4) National economy - Jobs, training, mortgages, housing, taxes and spending. I know you think this should be higher. When I look at the economy, I'll explain why it's ranked #4.

5) Healthcare, education and abortion, global warming, carbon credits (hopefully, I'll explain why I grouped these)

6) Points of light - This is an old George H Bush idea. I mentioned it yesterday in a phone conversation with a friend and think it needs to be addressed.

What did I leave out? What do you, the voter and my readers, want me to address?

Wednesday, January 04, 2012

My name is RB and I endorsed this message

I'm in it to win it. I'm the one you Hope to Change. I Believe in America. All of those catchy phrases go here.

You see, 4 years ago yesterday, I started a series of blog posts declaring my candidacy for president. In those posts, I laid out my platform, my ideas on every topic. I also laid out which pieces of that platform I thought were most important and the order of importance.

So, I decided to do that again. I will look back at what I said four years ago. And to start that out, I'm going to cut/paste my comments from that blog post here, so you don't have to go back via links. Here it is with updates in {brackets}:

My name is RB, I endorsed this message and I'm running for president

When I turned 35, I announced to all my friends and neighbors that I was running for president. I had examined all of the recent candidates and announcements and decided I was equally qualified.

However, it was not an election year, so I soon bowed out. Now, 14 {18} years later, I'm re-announcing my candidacy.

Since I'm entering the fanfare a little late, I'll plan a slow entrance. I'll start by announcing and deciding my platform. This will help all of my followers (thanks mom) decide which of the current candidates should be elected to hold my place until I'm truly ready. In fact, he or she could revoke the constitutional amendment that placed term limits on the presidency so that once I win the office, I can retain it forever, in the spirit of my senator, Strom Thurmond.

So, over the next several weeks, I'll post my ideas on the presidency and what I believe are important subjects to be covered. Since I'm a formulas and function kind of guy (see my post on functions), I'll also put some sort of priority or weighting with each idea. This way and astute reader could write a simple function for Excel to decide which of the current candidates best fits my model.

Regular readers will know that I've already stated there was one candidate I could NOT vote for, that's Rudy G. See my reasoning here. They may also note that I've suggested Jenna Bush for president (see here), but it's going to be a while before she's eligible. Other than these two items, I haven't decided who I will vote for. I fully expect to make that decision as a part of this exercise. {My anti-Rudy reasoning has softened some. I'm still not sure I can vote for a man that has committed that particular sin, but over the last four years I've become less focused. Romans 3:23 comes to mind.}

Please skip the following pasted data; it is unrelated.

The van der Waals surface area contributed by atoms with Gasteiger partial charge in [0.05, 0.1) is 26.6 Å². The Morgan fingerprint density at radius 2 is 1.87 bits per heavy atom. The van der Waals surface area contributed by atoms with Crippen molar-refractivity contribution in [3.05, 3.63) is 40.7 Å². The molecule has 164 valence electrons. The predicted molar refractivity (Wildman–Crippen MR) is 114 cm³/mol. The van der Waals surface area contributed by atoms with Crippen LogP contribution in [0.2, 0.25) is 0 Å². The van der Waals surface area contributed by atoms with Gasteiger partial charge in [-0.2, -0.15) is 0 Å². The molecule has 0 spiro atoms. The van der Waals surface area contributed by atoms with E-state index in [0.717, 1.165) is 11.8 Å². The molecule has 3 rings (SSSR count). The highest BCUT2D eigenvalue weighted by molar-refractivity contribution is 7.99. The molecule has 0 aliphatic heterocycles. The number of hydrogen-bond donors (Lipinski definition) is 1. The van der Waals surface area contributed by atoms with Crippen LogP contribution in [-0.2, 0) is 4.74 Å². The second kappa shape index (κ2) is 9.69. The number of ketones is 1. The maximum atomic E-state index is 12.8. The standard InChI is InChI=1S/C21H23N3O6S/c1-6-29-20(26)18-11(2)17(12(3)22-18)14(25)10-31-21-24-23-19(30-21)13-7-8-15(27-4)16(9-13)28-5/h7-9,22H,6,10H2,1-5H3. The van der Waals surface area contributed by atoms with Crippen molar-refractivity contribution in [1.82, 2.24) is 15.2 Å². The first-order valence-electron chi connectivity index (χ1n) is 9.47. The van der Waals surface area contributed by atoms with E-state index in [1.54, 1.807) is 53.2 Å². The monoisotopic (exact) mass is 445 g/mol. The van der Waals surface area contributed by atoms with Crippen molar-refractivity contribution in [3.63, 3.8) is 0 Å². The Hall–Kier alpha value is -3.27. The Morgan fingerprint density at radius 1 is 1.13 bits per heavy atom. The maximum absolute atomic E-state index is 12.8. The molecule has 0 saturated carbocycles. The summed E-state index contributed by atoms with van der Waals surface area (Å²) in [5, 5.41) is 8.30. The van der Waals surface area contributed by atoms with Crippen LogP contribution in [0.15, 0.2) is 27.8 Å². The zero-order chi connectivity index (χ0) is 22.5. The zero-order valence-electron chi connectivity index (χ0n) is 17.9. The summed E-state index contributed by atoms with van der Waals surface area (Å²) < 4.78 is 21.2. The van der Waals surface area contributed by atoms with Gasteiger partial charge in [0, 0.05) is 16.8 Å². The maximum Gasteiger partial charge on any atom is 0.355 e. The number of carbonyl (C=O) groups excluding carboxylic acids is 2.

So be looking for my posts. Tell your friends and neighbors, dogs and cats, dead uncles and aunts to all vote for me (it works in Chicago). Seriously read my posts and comment on them. If you disagree with me, feel free to say so. I reserve the right to flip-flop as often as Clinton and Romney have been accused. After all, one man's flip-flop is another man's shoe.

{In reading the comments from my post four years ago, it looks like David of this blogsite,  offered to be my Yard Sign Creator. Hoping he's still available}

Tuesday, January 03, 2012

Do sweat the small stuff

Sometime back, a popular saying was "Don't sweat the small stuff". This was usually followed by the corollary, "and it's all small stuff." Lately, this has been on my mind a lot, or more correctly, the opposite has been on my mind - "do sweat the small stuff."

It's by sweating the small stuff - mastering those seemingly meaningless tasks - that we gain the abilities we need to do the big stuff. In his book "Outliers", Malcom Gladwell mentioned the "10,000 hour rule claiming that the key to success in any field is, to a large extent, a matter of practicing a specific task for a total of around 10,000 hours." That seems like a lot of time to become a master, but if you look at it as 40 hrs/wk for 5 years, that seems to fit accreditation requirements in a lot of jobs. Five years to become an "expert" seems reasonable. Five years of sweating the small stuff doesn't seem that ridiculous. Gladwell points to The Beatles and Bill Gates as examples of his "10,000 hour rule" (read the book for more details).

When my kids were young, we handed out chores. We started with small tasks, for example cleaning there room with our help, and expanded to bigger tasks (loading the dish-washer, cutting grass). In our work lives, we typically follow a similar process, working with co-workers at first, then leading projects. By sweating the small stuff, we show our employers that we are capable of moving on to bigger stuff.

It turns out this idea is not new, I didn't invent it and neither did Gladwell. I keep repeating Matthew 25:23 which says "You have been faithful with a few things; I will put you in charge of many things."

Sweating the small stuff means different things to different people. It may mean showing up on time for a job that you really don't like. It may mean a little extra polish in the spit-and-polish (and a little less spit). It may just mean doing the things you know need to be done without expecting any recognition.

What does sweating the small things mean to you?